So, what do you know that the scientists don't?

      People would be entitled to say that any clean technology has "technical challenges" because every technology does. But we'd be idiots if we wrote off everything with technical challenges. When did we lose the attitude that when we encounter challenges, we do research to overcome those challenges?

      As far as clean technologies on the horizon, this is about as ideal as we're going to get in terms of a balance of cost/feasibility/scale/reliability.

      Again, if you don't agree, don't just troll. Tell us what you know that the scientists don't.

      •  Not "trolling," just technical (2+ / 0-)
        Recommended by:
        Garrett, Boreal Ecologist

        I was just offering up my own personal opinion. I didn't want to get bogged down in the details. After all, I am somewhat familiar with the concept, and this diary (note: I recommended it) has very little technical details, which however is appropriate for the audience here.

        Nevertheless, the diary did a descent job of briefly explaining the issues surrounding the neutronics -- i.e., whether the controlled chain reaction will work the way that it has been modeled to work. Outside of that, there are various thermal challenges that will need to be overcome. These, in my opinion, are the real potential show stoppers.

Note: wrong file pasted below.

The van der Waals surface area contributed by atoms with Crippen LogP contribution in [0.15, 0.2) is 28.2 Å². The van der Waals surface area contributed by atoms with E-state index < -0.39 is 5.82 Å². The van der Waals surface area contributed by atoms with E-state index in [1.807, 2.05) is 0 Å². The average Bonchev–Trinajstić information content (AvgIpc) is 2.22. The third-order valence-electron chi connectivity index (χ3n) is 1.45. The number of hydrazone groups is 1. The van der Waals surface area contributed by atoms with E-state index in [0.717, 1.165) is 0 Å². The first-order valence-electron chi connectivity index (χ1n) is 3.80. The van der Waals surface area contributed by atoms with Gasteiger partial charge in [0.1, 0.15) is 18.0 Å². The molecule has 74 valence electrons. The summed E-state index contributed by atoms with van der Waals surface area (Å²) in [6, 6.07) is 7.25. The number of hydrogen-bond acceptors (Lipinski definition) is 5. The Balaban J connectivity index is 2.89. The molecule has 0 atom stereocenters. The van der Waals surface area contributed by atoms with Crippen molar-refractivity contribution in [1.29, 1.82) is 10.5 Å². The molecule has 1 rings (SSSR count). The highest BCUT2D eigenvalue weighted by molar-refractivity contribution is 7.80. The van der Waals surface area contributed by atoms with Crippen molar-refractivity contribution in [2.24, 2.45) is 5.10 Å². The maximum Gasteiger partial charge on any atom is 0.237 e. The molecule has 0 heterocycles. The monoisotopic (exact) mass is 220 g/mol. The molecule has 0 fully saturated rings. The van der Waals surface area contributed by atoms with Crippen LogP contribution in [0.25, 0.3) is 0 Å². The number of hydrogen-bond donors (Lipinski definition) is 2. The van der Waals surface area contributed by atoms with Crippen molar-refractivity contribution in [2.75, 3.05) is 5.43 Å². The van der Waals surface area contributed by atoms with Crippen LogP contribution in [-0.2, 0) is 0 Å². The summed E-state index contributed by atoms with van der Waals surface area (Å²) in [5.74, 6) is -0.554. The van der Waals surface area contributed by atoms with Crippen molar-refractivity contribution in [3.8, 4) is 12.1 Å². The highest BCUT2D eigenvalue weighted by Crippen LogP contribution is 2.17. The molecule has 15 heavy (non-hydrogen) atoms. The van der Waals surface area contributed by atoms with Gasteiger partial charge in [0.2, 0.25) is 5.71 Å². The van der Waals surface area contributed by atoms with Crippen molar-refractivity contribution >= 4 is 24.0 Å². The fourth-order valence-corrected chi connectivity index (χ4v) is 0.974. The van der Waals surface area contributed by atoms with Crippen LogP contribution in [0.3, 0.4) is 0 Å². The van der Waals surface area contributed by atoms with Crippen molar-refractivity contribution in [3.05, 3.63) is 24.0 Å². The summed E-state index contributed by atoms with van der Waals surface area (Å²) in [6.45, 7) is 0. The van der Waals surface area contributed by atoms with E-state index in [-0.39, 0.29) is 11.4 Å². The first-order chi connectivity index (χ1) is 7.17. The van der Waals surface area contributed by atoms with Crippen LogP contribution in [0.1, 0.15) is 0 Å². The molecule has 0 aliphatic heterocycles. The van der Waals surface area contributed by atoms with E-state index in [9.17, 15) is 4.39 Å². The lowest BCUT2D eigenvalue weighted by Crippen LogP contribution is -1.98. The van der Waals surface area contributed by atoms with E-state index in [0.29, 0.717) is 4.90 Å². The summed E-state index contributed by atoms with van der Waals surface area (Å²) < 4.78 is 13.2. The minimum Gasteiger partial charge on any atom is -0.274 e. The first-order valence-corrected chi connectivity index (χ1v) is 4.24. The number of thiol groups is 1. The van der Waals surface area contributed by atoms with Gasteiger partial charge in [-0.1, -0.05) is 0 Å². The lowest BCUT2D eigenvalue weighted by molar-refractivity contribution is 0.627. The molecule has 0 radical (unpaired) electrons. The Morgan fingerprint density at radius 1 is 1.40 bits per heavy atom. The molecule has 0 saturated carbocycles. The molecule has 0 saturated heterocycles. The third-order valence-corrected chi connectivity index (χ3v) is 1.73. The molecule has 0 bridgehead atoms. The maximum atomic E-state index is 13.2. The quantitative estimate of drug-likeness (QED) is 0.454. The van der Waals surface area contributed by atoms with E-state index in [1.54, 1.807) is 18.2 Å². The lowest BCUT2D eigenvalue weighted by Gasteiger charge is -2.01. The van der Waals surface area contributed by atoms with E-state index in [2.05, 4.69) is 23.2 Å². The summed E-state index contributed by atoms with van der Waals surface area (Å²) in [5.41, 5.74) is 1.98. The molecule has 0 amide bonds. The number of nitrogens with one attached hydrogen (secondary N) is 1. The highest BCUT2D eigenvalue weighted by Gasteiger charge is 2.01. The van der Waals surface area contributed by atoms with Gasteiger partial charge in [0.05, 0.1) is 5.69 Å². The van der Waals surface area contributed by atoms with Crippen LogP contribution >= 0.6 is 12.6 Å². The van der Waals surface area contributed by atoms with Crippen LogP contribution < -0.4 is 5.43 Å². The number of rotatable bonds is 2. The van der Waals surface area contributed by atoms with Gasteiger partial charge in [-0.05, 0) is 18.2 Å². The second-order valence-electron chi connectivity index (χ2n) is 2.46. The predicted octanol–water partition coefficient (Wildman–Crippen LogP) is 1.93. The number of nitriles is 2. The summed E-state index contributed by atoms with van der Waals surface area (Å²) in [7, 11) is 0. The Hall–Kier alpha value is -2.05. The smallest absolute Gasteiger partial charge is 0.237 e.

I never said that this concept is unworkable. I wish Intellectual Ventures all the luck in the world. I just don't want people to adopt expectations that are unrealistic.

        An idealist is one who, on noticing that a rose smells better than a cabbage, concludes that it will also make better soup.
        -- H. L. Mencken

        by bryfry on Fri Jan 29, 2010 at 06:26:34 PM PST

        [ Parent ]

        •  You know, the diary has a useful link (0+ / 0-)

          The linked video is an address to the UC Berkeley department of nuclear physics. These are not fools, and the speaker did get into details.

          But here you go again, repeating without a shred of reason the FUD that their expectations are unrealistic. And that's the sort of comment I hate. It's a backhanded dismissal of something that might or might not save our asses.